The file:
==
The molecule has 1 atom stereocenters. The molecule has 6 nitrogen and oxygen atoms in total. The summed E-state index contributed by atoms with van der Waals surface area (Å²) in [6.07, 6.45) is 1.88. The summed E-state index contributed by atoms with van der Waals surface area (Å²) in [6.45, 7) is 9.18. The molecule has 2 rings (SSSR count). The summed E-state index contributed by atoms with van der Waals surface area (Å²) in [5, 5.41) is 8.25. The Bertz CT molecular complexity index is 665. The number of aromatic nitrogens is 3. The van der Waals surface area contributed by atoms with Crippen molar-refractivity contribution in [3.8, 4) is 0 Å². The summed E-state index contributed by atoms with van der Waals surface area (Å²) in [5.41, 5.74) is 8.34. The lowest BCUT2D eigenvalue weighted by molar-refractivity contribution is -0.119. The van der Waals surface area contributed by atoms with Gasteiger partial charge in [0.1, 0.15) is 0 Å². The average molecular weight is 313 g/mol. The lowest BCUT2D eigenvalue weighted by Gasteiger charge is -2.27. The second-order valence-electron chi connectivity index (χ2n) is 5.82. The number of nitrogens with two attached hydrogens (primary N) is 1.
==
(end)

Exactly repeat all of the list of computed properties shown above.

The molecule has 1 atom stereocenters. The molecule has 6 nitrogen and oxygen atoms in total. The summed E-state index contributed by atoms with van der Waals surface area (Å²) in [6.07, 6.45) is 1.88. The summed E-state index contributed by atoms with van der Waals surface area (Å²) in [6.45, 7) is 9.18. The molecule has 2 rings (SSSR count). The summed E-state index contributed by atoms with van der Waals surface area (Å²) in [5, 5.41) is 8.25. The Bertz CT molecular complexity index is 665. The number of aromatic nitrogens is 3. The van der Waals surface area contributed by atoms with Crippen molar-refractivity contribution in [3.8, 4) is 0 Å². The summed E-state index contributed by atoms with van der Waals surface area (Å²) in [5.41, 5.74) is 8.34. The lowest BCUT2D eigenvalue weighted by molar-refractivity contribution is -0.119. The van der Waals surface area contributed by atoms with Gasteiger partial charge in [0.1, 0.15) is 0 Å². The average molecular weight is 313 g/mol. The lowest BCUT2D eigenvalue weighted by Gasteiger charge is -2.27. The second-order valence-electron chi connectivity index (χ2n) is 5.82. The number of nitrogens with two attached hydrogens (primary N) is 1.